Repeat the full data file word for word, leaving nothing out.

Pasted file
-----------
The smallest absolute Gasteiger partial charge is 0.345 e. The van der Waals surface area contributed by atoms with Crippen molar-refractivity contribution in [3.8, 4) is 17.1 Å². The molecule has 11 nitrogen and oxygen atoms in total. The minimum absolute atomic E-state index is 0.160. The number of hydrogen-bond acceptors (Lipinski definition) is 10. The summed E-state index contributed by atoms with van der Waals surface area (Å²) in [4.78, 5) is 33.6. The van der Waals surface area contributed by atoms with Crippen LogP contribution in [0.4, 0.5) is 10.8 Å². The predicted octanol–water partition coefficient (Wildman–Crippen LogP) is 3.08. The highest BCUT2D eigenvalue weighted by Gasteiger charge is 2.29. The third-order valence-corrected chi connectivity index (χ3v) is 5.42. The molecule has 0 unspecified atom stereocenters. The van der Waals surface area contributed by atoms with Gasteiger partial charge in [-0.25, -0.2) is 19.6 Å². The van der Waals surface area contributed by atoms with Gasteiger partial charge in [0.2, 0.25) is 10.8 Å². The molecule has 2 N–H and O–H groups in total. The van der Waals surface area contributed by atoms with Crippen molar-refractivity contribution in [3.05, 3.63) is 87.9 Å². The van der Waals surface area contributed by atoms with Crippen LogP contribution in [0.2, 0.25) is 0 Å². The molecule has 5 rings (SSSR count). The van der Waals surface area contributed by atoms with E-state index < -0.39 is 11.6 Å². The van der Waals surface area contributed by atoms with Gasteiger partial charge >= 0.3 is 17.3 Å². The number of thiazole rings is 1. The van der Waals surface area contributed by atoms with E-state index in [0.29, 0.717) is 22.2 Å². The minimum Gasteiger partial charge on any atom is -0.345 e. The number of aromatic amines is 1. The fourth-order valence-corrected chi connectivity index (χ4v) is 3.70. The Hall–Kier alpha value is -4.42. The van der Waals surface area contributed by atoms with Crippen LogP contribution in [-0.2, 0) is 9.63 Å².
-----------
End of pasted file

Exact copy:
The smallest absolute Gasteiger partial charge is 0.345 e. The van der Waals surface area contributed by atoms with Crippen molar-refractivity contribution in [3.8, 4) is 17.1 Å². The molecule has 11 nitrogen and oxygen atoms in total. The minimum absolute atomic E-state index is 0.160. The number of hydrogen-bond acceptors (Lipinski definition) is 10. The summed E-state index contributed by atoms with van der Waals surface area (Å²) in [4.78, 5) is 33.6. The van der Waals surface area contributed by atoms with Crippen LogP contribution in [0.4, 0.5) is 10.8 Å². The predicted octanol–water partition coefficient (Wildman–Crippen LogP) is 3.08. The highest BCUT2D eigenvalue weighted by Gasteiger charge is 2.29. The third-order valence-corrected chi connectivity index (χ3v) is 5.42. The molecule has 0 unspecified atom stereocenters. The van der Waals surface area contributed by atoms with Gasteiger partial charge in [-0.25, -0.2) is 19.6 Å². The van der Waals surface area contributed by atoms with Gasteiger partial charge in [0.2, 0.25) is 10.8 Å². The molecule has 2 N–H and O–H groups in total. The van der Waals surface area contributed by atoms with Crippen molar-refractivity contribution in [3.05, 3.63) is 87.9 Å². The van der Waals surface area contributed by atoms with Crippen LogP contribution in [0.2, 0.25) is 0 Å². The molecule has 5 rings (SSSR count). The van der Waals surface area contributed by atoms with E-state index < -0.39 is 11.6 Å². The van der Waals surface area contributed by atoms with Gasteiger partial charge >= 0.3 is 17.3 Å². The number of thiazole rings is 1. The van der Waals surface area contributed by atoms with E-state index in [0.29, 0.717) is 22.2 Å². The minimum Gasteiger partial charge on any atom is -0.345 e. The number of aromatic amines is 1. The fourth-order valence-corrected chi connectivity index (χ4v) is 3.70. The Hall–Kier alpha value is -4.42. The van der Waals surface area contributed by atoms with Crippen LogP contribution in [-0.2, 0) is 9.63 Å².